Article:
• RecentRelease — there been an upstream release in the last year

When added together, the number of stars will correspond roughtly to the number of kudos the application has.

You can verify the kudos your application is getting by doing something like:

killall gnome-software
gnome-software --verbose

and then navigating to the details for an application you’ll see on the console:

 id-kind:         desktop
 state:           available
 id:              blender.desktop
 kudo:            recent-release
 kudo:            featured-recommended
 kudo:            has-screenshots
 kudo:            popular
 kudo-percentage: 60

Comments (as always) are welcome, as are new ideas on how to test for awesomeness.

Published by

hughsie

Richard has over 10 years of experience developing open source software. He is the maintainer of GNOME Software, PackageKit, GNOME Packagekit, GNOME Power Manager, GNOME Color Manager, colord, and UPower and also contributes to many other projects and opensource standards. Richard has three main areas of interest on the free desktop, color management, package management, and power management. Richard graduated a few years ago from the University of Surrey with a Masters in Electronics Engineering. He now works for Red Hat in the desktop group, and also manages a company selling open source calibration equipment. Richard's outside interests include taking photos and eating good food.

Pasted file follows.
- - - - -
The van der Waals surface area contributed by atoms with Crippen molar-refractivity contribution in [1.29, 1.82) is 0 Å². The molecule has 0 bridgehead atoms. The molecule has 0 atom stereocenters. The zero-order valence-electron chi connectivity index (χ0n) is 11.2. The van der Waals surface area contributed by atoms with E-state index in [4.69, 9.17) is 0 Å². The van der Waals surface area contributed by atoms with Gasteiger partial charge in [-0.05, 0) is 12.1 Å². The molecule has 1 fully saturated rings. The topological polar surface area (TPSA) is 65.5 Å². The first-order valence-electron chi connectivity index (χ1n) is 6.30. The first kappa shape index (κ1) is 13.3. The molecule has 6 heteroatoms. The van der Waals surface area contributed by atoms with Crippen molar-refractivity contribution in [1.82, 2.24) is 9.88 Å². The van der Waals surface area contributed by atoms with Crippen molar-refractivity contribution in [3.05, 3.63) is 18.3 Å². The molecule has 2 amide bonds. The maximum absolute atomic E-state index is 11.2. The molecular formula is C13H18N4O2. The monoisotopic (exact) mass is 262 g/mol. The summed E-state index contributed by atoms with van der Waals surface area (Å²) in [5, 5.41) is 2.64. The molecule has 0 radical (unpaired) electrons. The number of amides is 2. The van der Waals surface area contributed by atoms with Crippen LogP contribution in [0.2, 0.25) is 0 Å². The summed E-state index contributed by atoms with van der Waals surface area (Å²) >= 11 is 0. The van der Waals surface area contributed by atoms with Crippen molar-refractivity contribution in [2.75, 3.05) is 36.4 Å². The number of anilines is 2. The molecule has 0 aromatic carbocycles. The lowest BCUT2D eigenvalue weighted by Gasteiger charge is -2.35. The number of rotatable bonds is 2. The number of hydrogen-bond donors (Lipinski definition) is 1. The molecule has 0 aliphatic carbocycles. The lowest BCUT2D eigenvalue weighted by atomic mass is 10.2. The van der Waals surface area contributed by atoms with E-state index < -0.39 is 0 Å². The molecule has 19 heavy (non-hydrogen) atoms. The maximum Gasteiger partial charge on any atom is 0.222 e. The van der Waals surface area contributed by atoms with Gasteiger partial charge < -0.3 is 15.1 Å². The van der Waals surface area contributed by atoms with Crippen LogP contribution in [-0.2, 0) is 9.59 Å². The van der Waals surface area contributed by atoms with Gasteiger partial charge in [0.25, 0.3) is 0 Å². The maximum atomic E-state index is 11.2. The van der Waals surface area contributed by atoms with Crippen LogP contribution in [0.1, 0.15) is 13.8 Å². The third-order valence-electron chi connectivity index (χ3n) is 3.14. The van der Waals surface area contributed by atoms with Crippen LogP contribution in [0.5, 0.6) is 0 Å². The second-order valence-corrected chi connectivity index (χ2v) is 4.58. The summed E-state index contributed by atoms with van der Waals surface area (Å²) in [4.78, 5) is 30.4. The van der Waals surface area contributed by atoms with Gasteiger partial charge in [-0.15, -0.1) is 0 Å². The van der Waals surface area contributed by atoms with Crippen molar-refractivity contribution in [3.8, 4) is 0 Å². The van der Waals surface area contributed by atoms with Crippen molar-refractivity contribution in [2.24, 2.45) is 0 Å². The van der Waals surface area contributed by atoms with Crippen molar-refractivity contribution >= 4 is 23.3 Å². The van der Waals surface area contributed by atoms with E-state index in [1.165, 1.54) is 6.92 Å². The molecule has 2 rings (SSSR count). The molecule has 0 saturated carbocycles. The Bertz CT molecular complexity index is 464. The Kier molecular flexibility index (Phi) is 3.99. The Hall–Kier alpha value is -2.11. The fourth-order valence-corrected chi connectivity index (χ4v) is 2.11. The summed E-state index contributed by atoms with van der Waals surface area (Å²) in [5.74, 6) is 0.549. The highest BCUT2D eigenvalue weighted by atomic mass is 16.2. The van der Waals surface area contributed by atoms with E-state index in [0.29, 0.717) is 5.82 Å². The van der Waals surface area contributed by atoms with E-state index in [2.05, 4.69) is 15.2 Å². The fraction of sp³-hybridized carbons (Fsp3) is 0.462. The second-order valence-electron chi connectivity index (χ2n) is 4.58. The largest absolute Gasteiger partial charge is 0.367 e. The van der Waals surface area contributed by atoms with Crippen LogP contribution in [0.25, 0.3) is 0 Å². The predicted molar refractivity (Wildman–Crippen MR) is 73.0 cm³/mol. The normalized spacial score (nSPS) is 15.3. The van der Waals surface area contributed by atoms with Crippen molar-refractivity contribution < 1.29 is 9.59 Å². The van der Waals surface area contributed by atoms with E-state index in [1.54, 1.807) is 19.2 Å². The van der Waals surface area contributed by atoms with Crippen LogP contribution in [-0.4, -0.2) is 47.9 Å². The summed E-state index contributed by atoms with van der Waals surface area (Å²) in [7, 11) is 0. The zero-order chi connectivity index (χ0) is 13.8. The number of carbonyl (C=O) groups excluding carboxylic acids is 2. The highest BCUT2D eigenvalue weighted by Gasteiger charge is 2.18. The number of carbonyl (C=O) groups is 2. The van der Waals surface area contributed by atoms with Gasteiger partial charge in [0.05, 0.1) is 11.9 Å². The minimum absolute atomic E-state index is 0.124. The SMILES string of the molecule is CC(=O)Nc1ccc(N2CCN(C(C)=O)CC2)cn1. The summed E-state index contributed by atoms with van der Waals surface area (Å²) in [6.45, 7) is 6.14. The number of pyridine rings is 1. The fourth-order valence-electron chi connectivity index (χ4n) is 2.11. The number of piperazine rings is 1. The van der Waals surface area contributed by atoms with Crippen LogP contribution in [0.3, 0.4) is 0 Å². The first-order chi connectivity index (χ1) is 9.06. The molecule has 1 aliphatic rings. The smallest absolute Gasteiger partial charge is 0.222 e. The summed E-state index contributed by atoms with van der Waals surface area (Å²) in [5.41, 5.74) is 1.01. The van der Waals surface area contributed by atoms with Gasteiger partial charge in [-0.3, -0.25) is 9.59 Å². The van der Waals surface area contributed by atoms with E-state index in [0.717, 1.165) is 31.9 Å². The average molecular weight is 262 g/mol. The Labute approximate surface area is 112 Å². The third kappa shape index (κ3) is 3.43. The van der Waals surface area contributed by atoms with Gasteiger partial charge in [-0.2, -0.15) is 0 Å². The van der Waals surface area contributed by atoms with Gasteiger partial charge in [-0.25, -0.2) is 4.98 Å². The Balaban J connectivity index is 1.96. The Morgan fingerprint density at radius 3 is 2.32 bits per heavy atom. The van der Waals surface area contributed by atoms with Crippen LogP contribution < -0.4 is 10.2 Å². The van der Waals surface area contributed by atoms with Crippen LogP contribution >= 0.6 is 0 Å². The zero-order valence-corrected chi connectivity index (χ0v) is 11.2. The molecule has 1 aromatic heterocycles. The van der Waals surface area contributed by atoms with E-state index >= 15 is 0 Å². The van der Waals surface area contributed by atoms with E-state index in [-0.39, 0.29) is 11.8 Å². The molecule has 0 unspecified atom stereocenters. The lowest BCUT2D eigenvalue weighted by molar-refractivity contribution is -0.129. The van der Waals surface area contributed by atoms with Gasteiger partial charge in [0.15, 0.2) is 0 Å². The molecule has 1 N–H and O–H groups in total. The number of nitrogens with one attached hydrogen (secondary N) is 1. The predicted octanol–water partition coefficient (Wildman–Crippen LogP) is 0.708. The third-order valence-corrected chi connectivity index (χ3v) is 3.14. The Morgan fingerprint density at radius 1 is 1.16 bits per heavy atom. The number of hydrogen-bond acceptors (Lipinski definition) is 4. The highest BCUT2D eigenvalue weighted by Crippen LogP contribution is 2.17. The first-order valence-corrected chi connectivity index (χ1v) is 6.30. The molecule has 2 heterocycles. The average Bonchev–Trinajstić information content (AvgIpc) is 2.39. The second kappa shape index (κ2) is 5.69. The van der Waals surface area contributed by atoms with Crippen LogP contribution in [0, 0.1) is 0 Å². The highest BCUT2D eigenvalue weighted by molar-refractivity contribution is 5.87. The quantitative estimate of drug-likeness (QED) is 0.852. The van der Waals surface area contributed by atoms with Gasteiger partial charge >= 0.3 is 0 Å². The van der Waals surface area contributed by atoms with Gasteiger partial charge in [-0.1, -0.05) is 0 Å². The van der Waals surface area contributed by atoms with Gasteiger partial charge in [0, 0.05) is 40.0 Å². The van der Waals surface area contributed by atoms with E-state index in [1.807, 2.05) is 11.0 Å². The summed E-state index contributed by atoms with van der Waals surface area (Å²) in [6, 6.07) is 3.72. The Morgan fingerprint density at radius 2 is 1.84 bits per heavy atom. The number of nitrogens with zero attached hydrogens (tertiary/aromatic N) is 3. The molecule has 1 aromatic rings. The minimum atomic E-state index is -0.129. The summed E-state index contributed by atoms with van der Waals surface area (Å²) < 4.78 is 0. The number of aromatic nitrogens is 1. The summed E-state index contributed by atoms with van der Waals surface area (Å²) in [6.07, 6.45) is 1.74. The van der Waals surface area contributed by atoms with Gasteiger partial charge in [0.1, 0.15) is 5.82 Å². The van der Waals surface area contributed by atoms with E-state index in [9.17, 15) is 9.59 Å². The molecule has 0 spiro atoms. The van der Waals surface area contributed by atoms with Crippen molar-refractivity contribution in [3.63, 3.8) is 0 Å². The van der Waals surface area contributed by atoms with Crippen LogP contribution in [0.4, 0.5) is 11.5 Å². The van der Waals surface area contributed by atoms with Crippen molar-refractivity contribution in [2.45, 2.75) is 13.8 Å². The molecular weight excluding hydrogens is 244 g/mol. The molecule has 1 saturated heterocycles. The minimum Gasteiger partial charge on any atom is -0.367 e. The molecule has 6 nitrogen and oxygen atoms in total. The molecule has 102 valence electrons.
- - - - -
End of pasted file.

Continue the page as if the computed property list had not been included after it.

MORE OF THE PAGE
16 thoughts on “Star ratings in GNOME Software”

  1. And what about just using voting? Something like: “Do you like this app?” or “Do you find this app useful?”. Then you would get absolute numbers. And if someone sees that 100k users have found this app useful, then it’s probably really useful. There would be no negative voting. And KDE/GNOME/whatever fans could vote for their favourite apps as crazy. If the app has a lot of die hard fans, it also says something about its quality.
    I don’t find the current solution very good. An app can suck ass, but will get a high rating just because it’s written in GTK 3 and someone wrote a nice AppData file about it.

    1. Unfortunately Facebook has trademark and other protections on the [Like] button, so we’d have to use something that was sufficiently different. Good points otherwise, thanks.

      1. Well, Google has its +1 button. And others (https://en.wikipedia.org/wiki/Like_button). I don’t think there is a real issue here.

        I also favor the idea of just having upvote/recommend/whatever you call it. As explained, the five-star system can be abused easily. Similar things happen with the +1/-1 vote (Vim, stackexchange, etc).

  2. ” a cat and mouse thing”

    this is true for any voting / starring system. As soon as you ask any people to rank anything, you’re doomed to accept some people will cheat.